As she’s done many times before, Denver’s leading traffic safety advocate Jill Locantore stood in front of a crowd Sunday evening, passionately talking about the city’s dangerous streets and the many people who’ve died on them.
And per usual, Locantore, the executive director of the Denver Streets Partnership, kept her comments focused on what she sees as the root cause behind the hundreds of deaths and thousands of serious injuries that have happened since Denver’s 2016 pledge to eliminate them both by 2030.
“Simply admonishing each other to be safer is not how we’re actually going to get to zero traffic deaths,” she told a crowd of more than 50 public servants, policymakers, advocates, and passersby on downtown’s 16th Street Mall. “What we need is a fundamental transformation of our transportation system, a system that is dangerous by design.”
Locantore and Vision Zero advocates across the world say that to actually eliminate traffic deaths and serious injuries, cities and other governments must take responsibility for the safety of their streets. Mistakes are inevitable, the Vision Zero theory states, so governments should redesign streets to force vehicles to drive slower so that the human errors that result in crashes aren’t fatal.
A recent city update to its Vision Zero plan embraces those themes and calls for changes staffers say will make streets less deadly, including things like adding more bicycle lanes, better pedestrian crossings, and lower speed limits citywide — even on busy and dangerous arterial streets that often double as state highways.
The next scheduled speaker was Mayor Mike Johnston, whom advocates like Locantore hope will elevate the Vision Zero work that started — and stalled — under previous Mayor Michael Hancock.
Johnston, however, was out of town and did not attend the event. Rather, he sent a 45-second recorded video message that focused not on his administration’s work or the transportation system writ large but merely on the individuals who use it.
“Let today remind us to drive safely and think of our loved ones as soon as we step into that car,” Johnston said in the recording.
The mayor “is committed to working within the city and with outside partners to prevent traffic deaths in Denver,” a spokesperson wrote in an email Monday morning.
A deputy from the Department of Transportation and Infrastructure added at the Sunday event that the city has made “significant investments” since 2016, including 125 miles of bicycle lanes, a rapid response team that assesses and fixes crash-prone spots, and lowering speed limits on side streets.
But deaths and serious injuries have still risen nearly every year since then, said Nicholas Williams, DOTI’s deputy manager and chief of staff.
“We know the goal of achieving zero deaths on our streets is ambitious,” Williams said. “It requires a fundamental and widespread commitment to a system of safety, a bold commitment to innovation, investment and engagement, a commitment to true equity and a rejection of the idea that some areas of the cities are less deserving of safe transportation infrastructure than others. The city and county of Denver and the Department of Transportation and Infrastructure are committed to that vision.”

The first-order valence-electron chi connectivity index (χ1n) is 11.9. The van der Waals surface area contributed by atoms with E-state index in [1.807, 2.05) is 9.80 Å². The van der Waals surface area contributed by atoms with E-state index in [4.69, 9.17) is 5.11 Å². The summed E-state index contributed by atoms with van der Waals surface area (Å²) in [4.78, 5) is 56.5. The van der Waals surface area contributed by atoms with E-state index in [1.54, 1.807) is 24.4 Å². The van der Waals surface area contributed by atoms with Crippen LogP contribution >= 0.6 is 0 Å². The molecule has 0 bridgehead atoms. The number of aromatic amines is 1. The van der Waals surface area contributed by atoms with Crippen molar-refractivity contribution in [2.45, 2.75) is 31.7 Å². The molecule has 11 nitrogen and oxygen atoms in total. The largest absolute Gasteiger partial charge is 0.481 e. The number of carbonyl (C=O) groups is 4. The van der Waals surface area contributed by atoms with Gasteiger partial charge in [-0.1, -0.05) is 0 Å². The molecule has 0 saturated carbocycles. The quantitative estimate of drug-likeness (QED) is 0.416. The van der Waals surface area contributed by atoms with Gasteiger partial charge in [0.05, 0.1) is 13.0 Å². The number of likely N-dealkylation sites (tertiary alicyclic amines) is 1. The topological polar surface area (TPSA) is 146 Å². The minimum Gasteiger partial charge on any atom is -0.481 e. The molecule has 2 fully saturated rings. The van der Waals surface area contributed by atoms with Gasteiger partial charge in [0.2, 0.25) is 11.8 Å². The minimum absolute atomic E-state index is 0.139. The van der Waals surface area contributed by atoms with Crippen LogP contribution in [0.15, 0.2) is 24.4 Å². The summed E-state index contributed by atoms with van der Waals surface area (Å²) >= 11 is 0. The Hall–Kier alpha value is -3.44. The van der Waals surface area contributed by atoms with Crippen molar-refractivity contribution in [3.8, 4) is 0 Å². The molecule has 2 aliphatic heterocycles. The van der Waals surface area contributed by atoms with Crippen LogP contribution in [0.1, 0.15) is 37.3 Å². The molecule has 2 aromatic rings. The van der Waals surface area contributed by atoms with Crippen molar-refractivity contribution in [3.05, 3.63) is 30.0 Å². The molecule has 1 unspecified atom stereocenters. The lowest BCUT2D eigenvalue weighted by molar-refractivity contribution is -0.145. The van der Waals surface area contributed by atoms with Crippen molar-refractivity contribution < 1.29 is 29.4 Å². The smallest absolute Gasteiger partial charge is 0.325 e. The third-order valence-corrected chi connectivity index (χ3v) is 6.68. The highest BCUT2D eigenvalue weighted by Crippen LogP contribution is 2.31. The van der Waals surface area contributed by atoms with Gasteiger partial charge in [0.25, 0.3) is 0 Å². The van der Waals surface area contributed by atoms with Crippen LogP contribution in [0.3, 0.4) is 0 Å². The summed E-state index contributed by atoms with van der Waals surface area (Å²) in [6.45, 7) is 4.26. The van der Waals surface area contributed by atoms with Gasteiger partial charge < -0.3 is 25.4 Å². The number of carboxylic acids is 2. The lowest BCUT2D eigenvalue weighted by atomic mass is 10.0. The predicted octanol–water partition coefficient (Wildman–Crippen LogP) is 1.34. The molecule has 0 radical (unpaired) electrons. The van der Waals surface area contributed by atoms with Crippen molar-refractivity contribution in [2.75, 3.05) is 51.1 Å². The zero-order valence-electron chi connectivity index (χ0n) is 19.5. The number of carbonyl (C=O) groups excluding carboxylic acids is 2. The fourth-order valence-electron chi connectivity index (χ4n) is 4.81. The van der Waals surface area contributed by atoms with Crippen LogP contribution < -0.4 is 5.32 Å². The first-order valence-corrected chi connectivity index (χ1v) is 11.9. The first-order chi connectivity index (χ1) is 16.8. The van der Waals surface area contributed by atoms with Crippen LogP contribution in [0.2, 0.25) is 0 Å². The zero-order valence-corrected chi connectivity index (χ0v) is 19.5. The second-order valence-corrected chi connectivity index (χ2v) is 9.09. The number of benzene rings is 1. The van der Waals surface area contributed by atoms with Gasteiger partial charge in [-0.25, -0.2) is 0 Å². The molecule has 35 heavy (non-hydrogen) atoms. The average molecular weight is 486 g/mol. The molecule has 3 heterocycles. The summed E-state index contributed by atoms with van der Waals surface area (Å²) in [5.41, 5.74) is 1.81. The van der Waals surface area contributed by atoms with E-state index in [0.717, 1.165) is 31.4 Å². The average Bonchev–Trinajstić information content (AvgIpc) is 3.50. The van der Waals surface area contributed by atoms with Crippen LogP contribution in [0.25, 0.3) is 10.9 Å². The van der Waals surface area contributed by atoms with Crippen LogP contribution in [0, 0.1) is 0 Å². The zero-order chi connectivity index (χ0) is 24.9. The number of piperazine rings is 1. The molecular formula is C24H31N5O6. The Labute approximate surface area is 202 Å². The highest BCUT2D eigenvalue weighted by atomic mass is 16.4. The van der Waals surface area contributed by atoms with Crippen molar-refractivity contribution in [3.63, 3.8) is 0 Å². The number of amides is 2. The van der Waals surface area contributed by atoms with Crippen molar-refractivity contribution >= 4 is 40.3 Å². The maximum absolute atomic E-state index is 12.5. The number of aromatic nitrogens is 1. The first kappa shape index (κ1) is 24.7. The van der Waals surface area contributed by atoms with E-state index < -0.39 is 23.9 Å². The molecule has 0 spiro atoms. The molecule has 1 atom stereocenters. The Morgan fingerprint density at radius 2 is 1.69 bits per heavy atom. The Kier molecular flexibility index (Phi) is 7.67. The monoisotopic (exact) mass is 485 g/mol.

In Denver, advocates and others held candles as they walked from the City and County Building to the Daniels & Fisher Tower in Lower Downtown. There, hundreds of names of victims were projected onto the 330-foot tower.
Shoes representing each person killed in 2023 lined the mall. A handful of City Council members and other dignitaries lit hundreds of candles for victims as well.
“It suggests that perhaps it is even less a priority for the new administration, but we figured that out. We corrected that,” said Councilman Chris Hinds, who represents downtown Denver and uses a wheelchair after a car crash in 2008.
A spokesperson for Johnston said Monday the city’s Vision Zero program is funded from multiple sources and sees fluctuations every year based on its needs.
“… there was not a specific or intentional reduction for 2024,” the spokesperson wrote in an email, adding that total Vision Zero funding will be $2.2 million in 2024.
DOTI’s Nicholas Williams said at the Sunday event that the budget also includes $17 million for street safety projects.
Advocates say they understand Johnston has his hands full with his promise to house 1,000 homeless people by year’s end. But Hinds and Locantore both said they are looking to Johnston to complete one specific task quickly: Appointing his new executive director of DOTI, the agency that controls the city’s streets and oversees a big chunk of Vision Zero work.
That person needs to move “beyond tinkering at the edges,” Locantore said.
“We really need to scale up our response to Vision Zero to start bending the curve in the right direction,” she said.
One place the city appears to be looking at closely is automated speed cameras, which are newly legal in more places across the state. The restored Vision Zero funding will go toward studies that could result in speed cameras on deadly roads like Federal Boulevard, said Council President Jamie Torres.
“We have to make this better,” Torres said.
Editor’s note: This story has been updated to include comments on Vision Zero funding from the mayor’s office.